Wolverhampton Literature Festival Poetry Anthology 2018 #2 Anthologies I was in in 2018

20190117_223843 (1)Another anthology I was pleased to be in this year was the Wolverhampton Literature Festival Poetry Anthology 2018. I rarely enter competitions but this one appealed to me, and it was judged by Emma Purshouse, a poet I respect enormously. It was the first competition for this fairly new festival, and the theme was ‘Out of Darkness’, which also appealed to me as it could be interpreted very widely. The competition was run by Write Out Loud, a tremendous organisation which helps bring poets to the audiences. As Emma Purshouse says in her report: ‘I’ve included poems that made me wonder about something, the ones that made me look the ordinary in a different way, those that gave me a history lesson, and those that made me want to go and look at a piece of artwork or a photo’. The competition winner was Rachel Plummer. Her poem is ‘Iris, the Oldest Particle Physicist at CERN’. I don’t really understand the technology, but the poem is very accomplished, a pleasure to read. Ros Wolner in second place, has a fabulously rich poem, in contrast with the pared down first prize, called ‘Sack of Night’, in which the reader is invited to reach inside a draw string bag to experience all the creatures, sights, smells of night. Caroline Bracken, in third places, writes about the darkness of mental health issues. It’s a bleak poem in five sections, with jerky syntax, telegrammatic language, and it’s about being detained by the mental health act in a secure environment. Joint third is Phil Binding, with a poem about being scared of the dark – I can empathise. It’s a poem full of speech, and a touching memory of his father, telling him about the darkness of the mine when the lamps are out, and instead of the father trying to make the child lose his fear, he admits he is scared of the dark too, a far better response. Another third prize went to Terry Jones, for his poem about what it must be like to be an octopus, an unusual angle, and he manages to give the creature a voice that is convincing.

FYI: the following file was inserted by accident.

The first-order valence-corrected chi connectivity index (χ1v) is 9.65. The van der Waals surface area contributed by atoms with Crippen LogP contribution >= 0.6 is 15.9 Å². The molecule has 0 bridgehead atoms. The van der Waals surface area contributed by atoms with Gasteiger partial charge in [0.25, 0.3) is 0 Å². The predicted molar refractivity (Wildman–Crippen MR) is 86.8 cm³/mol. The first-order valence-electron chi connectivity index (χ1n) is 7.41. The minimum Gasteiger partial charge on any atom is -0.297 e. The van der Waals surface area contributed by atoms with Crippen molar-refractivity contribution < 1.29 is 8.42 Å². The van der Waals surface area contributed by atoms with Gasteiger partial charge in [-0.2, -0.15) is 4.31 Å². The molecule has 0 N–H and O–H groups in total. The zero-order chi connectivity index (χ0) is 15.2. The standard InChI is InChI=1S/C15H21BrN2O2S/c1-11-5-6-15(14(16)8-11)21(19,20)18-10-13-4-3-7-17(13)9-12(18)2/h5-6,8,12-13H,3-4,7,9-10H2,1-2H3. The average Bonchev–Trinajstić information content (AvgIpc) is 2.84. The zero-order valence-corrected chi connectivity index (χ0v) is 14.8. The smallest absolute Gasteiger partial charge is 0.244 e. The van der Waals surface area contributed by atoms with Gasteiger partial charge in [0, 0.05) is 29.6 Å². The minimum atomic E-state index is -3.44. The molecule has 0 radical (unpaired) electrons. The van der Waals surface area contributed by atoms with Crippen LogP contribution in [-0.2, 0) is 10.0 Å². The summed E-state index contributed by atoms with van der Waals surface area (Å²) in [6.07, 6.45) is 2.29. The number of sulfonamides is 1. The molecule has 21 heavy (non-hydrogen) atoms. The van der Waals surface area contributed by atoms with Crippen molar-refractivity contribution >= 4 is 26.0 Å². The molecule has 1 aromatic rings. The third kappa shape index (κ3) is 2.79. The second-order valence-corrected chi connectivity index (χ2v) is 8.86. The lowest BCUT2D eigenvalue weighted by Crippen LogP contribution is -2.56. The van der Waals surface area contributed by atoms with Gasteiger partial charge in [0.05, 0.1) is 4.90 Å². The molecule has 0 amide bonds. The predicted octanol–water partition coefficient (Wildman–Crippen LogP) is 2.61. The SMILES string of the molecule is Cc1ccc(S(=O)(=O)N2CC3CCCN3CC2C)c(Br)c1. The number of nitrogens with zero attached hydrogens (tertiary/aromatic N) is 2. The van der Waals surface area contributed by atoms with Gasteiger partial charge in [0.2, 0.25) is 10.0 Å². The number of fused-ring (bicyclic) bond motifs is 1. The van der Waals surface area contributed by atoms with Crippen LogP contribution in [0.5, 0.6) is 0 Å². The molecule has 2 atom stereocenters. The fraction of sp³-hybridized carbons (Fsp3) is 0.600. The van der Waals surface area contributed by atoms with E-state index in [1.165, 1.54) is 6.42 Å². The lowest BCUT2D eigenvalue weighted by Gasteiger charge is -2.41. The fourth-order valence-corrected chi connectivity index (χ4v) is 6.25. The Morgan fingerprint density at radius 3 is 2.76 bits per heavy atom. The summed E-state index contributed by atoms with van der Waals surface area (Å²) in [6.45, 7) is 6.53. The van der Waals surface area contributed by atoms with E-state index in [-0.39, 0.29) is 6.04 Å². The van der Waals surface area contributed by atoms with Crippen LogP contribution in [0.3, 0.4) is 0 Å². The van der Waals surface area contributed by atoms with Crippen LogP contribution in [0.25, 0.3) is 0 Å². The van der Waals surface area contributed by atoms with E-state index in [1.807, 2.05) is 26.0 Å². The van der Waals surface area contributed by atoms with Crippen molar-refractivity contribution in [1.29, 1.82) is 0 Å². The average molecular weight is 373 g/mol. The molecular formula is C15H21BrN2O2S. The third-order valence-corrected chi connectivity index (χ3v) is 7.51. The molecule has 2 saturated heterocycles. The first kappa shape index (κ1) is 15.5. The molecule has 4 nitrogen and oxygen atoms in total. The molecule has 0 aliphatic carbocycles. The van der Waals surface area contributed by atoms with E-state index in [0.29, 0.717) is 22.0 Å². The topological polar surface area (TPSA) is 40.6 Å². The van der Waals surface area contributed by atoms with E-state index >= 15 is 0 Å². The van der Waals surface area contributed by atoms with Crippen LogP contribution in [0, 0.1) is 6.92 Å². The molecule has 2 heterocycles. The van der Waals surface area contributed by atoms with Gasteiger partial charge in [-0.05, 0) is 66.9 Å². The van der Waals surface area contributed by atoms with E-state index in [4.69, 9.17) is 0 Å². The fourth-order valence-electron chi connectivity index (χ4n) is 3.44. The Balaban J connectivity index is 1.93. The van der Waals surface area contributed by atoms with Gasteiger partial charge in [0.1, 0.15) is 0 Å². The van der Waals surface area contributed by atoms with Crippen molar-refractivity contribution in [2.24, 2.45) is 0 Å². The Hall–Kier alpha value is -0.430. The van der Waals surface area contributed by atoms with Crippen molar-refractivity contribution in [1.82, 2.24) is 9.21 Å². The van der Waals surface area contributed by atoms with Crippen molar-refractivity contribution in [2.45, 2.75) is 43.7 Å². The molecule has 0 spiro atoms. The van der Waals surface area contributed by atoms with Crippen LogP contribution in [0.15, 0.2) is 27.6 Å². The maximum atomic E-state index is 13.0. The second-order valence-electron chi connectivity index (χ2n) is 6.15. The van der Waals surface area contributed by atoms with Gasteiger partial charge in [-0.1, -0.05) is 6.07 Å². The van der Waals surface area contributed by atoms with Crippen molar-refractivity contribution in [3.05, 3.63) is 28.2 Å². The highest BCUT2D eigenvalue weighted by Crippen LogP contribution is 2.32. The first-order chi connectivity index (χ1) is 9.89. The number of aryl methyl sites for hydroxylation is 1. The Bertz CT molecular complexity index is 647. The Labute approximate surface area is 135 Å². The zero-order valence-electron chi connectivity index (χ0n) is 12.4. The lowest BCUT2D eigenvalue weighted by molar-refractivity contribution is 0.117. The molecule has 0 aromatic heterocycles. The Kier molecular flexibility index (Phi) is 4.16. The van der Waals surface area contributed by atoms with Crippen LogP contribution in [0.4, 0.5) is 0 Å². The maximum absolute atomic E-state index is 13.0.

My poem is at the start of the shortlisted poems section, by virtue of my first name starting with an A. I like this egalitarian way of ordering the poems. My poem is a futuristic one, in which my house is being excavated by historians, and it was quite fun to write, though it took a fair amount of editing before I entered it. I can’t mention every poem in detail, but I was pleased to see several friends in here, such as Peter Branson and Roger Elkin, who I know in person, and Stephen Jackson, Sharon Black and Di Slaney, whom I know online. Anthologies like this serve to introduce readers to poets they may not have heard of before, or who may not even have been published much before. Because competitions are judged anonymously, everyone who enters has an equal chance.

I am not sure whether there are any copies of the anthology left, but if you are interested in obtaining a copy, contact http://wolvesliteraturefestival.co.uk/home/4593160946 or www.writeoutloud.net

The results of this year’s competition have just been announced. I missed the deadline this year, but huge congratulations to all those who were placed and shortlisted.

 

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